Home > Uncategorized > One Data Set, Two Opposite Conclusions: Do Schools REALLY Have Sufficient Broadband?

One Data Set, Two Opposite Conclusions: Do Schools REALLY Have Sufficient Broadband?

October 8, 2018

I just read two article on the findings of EducationSuperHighway, which released its annual State of the States report Tuesday. One article in EdSurge is titled “Only 28% of Districts Have Enough Bandwidth to Use Digital Learning Every Day”. The other article in Education Dive has this headline: “Report: 96% of public schools have adequate internet for digital learning”. So who’s right? The answer: they both are correct given the current benchmark of “at least 100 kbps (or 100 thousand bits per second) per student” but the 28% figure is correct if one uses the soon-to-be-established standard of 1 Mbps per student. What’s the difference in standards mean?

Evan Marwell, CEO of the nonprofit EducationSuperHighway offers the answer:

“It’s really about the pervasiveness and frequency of use. At 100 kbps, you can have a few teachers here and a few there at any given time using digital learning in the classroom.

“The big difference 1 Mbps makes is you can really use digital learning in every classroom every day—without going back to the days of the spinning wheel.”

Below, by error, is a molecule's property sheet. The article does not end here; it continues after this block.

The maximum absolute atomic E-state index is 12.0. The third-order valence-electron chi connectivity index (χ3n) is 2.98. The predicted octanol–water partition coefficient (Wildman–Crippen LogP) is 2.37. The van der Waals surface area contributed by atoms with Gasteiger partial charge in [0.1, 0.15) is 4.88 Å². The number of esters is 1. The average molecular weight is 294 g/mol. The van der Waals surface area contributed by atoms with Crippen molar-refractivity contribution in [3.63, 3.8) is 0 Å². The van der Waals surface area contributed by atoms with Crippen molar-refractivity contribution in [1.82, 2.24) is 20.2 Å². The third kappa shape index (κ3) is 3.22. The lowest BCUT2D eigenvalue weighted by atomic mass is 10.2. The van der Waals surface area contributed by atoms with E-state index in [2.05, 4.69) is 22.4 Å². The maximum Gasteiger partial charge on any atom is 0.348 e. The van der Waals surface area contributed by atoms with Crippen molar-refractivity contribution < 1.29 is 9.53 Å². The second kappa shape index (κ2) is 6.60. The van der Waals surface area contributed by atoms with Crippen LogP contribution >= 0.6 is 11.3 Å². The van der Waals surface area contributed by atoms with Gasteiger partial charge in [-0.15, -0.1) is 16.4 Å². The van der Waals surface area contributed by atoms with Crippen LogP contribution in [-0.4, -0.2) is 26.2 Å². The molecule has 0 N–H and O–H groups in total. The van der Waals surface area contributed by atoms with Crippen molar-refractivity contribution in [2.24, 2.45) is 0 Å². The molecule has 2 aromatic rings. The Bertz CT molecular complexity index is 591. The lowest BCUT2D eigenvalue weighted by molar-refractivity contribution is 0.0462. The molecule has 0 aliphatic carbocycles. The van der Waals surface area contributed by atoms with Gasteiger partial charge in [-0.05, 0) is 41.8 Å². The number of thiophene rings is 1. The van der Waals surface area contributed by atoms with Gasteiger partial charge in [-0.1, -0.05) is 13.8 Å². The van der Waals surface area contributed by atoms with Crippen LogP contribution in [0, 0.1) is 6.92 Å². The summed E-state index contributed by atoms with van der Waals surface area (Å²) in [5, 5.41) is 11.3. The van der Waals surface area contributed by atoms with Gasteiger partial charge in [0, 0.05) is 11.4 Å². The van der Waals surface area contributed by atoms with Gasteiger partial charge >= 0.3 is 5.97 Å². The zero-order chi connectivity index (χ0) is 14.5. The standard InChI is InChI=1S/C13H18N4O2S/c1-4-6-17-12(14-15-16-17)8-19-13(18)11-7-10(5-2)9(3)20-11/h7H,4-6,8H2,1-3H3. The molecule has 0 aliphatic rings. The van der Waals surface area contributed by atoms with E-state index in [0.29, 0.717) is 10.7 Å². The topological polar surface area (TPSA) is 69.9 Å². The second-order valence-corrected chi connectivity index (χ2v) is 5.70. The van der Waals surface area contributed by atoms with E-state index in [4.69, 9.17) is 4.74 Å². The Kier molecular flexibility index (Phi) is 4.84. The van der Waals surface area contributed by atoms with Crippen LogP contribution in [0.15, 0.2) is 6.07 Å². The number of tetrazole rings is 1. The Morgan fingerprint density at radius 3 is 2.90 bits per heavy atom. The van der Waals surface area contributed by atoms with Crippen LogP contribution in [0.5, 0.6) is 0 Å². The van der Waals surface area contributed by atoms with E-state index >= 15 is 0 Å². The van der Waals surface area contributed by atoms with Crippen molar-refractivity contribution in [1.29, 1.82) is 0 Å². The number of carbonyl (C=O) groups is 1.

Given Mr. Marwell’s caveat, I’m going with the 28% figure! If schools are committed to making extensive use of technology without needing to worry about the frustration that goes with spinning wheels they need to meet the new benchmark. And reading on in the article that reported on the 28% figure it appears that achieving the new benchmark across the board will be possible in schools.

But as reported frequently in this blog, providing high speed internet in schools is insufficient if the ultimate goal is to use technology to level the playing field. If one group of children goes home to a home with slow internet, dial-up, or no internet while another group goes to a home with high speed wireless throughout their house it is difficult to see how the playing field is level. Until the FCC views 1 Mbps internet access as a utility that every household should have access to the playing field will never be level…. and the FCC in place today, the FCC that wants to establish multiple lanes of service, is working against that equity.

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